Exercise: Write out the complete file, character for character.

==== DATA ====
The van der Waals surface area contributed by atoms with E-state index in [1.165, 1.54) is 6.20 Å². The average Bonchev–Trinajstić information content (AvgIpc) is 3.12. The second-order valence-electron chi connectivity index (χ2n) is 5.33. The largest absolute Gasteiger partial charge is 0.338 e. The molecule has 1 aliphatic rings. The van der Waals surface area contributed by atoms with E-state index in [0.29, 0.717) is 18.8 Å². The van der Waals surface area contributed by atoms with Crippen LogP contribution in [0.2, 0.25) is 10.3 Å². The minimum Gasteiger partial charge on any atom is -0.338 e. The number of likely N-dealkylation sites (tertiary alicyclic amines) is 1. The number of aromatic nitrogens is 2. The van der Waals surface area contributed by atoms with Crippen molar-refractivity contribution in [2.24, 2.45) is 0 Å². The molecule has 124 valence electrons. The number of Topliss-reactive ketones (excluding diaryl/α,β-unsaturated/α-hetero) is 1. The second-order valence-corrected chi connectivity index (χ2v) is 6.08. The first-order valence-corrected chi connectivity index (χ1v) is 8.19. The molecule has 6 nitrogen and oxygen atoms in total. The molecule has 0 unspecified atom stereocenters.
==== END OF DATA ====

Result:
The van der Waals surface area contributed by atoms with E-state index in [1.165, 1.54) is 6.20 Å². The average Bonchev–Trinajstić information content (AvgIpc) is 3.12. The second-order valence-electron chi connectivity index (χ2n) is 5.33. The largest absolute Gasteiger partial charge is 0.338 e. The molecule has 1 aliphatic rings. The van der Waals surface area contributed by atoms with E-state index in [0.29, 0.717) is 18.8 Å². The van der Waals surface area contributed by atoms with Crippen LogP contribution in [0.2, 0.25) is 10.3 Å². The minimum Gasteiger partial charge on any atom is -0.338 e. The number of likely N-dealkylation sites (tertiary alicyclic amines) is 1. The number of aromatic nitrogens is 2. The van der Waals surface area contributed by atoms with Crippen molar-refractivity contribution in [2.24, 2.45) is 0 Å². The molecule has 124 valence electrons. The number of Topliss-reactive ketones (excluding diaryl/α,β-unsaturated/α-hetero) is 1. The second-order valence-corrected chi connectivity index (χ2v) is 6.08. The first-order valence-corrected chi connectivity index (χ1v) is 8.19. The molecule has 6 nitrogen and oxygen atoms in total. The molecule has 0 unspecified atom stereocenters.